Paul Christopher PENLEY, Plaintiff-Appellant, v. COLLIN COUNTY, TEXAS; Charles Sandoval, Judge of the 380th District Court of Collin County, Texas; Tom O'Connell; Lisa Renfro, Court Reporter of the 380th District Court; John Roach, District Attorney of Collin County, Texas, Defendants-Appellees.
-- April 12, 2006
James M. Murphy, Dallas, TX, for Penley.Seth Byron Dennis, Asst. Atty. Gen., Austin, TX, for Collin Cty., TX, Sandoval and O'Connell.Robert Jacob Davis, Matthews, Carlton, Stein, Shiels, Pearce, Dunn & Knott, Dallas, TX, for Renfro and Roach.
Paul Christopher Penley, currently serving a fourteen-year prison sentence for involuntary manslaughter, appeals the district court's dismissal of his 42 U.S.C. § 1983 complaint against several officials of Collin County, Texas. Penley claims that evidence of his crime was destroyed, which prevents him from availing himself of the opportunity for DNA testing provided by Texas law. We review the district court's dismissal de novo, applying the same standard used for Federal Rule of Civil Procedure 12(b)(6) dismissals.1
Penley seeks compensatory damages in the amount of $ 2 million for the alleged improper destruction of blood evidence that was used to convict him of involuntary manslaughter. The district court dismissed Penley's claims on several grounds: lack of standing, judicial immunity (as applied to Charles Sandoval, Judge of the 380th District Court of Collin County, Texas), absolute immunity (as applied to John Roach, current district attorney of Collin County, Texas, and Tom O'Connell, former district attorney of Collin County, Texas), qualified immunity (as applied to Lisa Renfro, court reporter of the 380th District Court of Collin County, Texas), and Heck v. Humphrey.2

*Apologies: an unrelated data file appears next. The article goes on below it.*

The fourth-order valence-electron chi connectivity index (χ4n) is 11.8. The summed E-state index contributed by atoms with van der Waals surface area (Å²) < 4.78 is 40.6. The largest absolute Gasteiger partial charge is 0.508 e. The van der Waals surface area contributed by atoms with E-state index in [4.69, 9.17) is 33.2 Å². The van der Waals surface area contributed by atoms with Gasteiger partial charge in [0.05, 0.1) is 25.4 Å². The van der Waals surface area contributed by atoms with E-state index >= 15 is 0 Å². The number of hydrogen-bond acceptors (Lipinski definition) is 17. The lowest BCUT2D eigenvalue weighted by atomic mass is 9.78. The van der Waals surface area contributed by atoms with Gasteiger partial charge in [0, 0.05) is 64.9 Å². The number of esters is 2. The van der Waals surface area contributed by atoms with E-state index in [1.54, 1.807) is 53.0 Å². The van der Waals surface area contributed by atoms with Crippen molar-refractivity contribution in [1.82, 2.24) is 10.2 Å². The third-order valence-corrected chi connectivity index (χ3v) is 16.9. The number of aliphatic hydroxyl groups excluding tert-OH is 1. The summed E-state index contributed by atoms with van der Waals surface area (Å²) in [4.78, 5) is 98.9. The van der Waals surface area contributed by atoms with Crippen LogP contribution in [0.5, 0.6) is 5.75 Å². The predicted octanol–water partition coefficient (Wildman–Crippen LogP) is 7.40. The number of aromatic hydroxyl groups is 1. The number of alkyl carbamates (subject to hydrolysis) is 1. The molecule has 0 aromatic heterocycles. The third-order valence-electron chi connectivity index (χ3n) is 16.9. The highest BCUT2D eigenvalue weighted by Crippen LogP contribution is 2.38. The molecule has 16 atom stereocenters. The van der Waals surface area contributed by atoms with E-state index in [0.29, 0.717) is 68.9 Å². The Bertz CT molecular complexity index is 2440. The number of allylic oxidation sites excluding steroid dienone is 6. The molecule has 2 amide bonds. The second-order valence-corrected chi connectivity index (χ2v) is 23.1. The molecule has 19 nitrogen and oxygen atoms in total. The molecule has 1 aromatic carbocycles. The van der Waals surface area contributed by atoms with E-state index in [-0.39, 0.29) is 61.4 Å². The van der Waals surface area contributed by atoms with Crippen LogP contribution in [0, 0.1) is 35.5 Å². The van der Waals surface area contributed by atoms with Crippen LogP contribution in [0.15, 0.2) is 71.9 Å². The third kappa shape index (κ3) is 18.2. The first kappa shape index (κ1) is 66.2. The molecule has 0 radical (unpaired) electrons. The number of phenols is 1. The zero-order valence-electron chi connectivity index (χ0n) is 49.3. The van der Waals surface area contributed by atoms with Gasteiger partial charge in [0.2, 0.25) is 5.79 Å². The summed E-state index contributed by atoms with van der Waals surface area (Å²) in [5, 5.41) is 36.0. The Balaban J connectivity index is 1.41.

Heck bars all of Penley's claims. To the extent that the district court were to award Penley damages on his claim regarding the destruction of evidence and the loss of the opportunity for DNA testing, the validity of his conviction would be implicitly questioned. Under Heck, Penley's claim is not actionable because he has not shown that his conviction has been reversed on direct appeal, expunged by executive order, invalidated by other state means, or called into question by the issuance of a federal habeas writ.3 Accordingly, the district court's dismissal of Penley's § 1983 claims is AFFIRMED.
1. See Hart v. Hairston, 343 F.3d 762, 763-64 (5th Cir.2003).
2. 512 U.S. 477, 114 S.Ct. 2364, 129 L.Ed.2d 383 (1994).
3. Heck, 512 U.S. at 486-87, 114 S.Ct. 2364.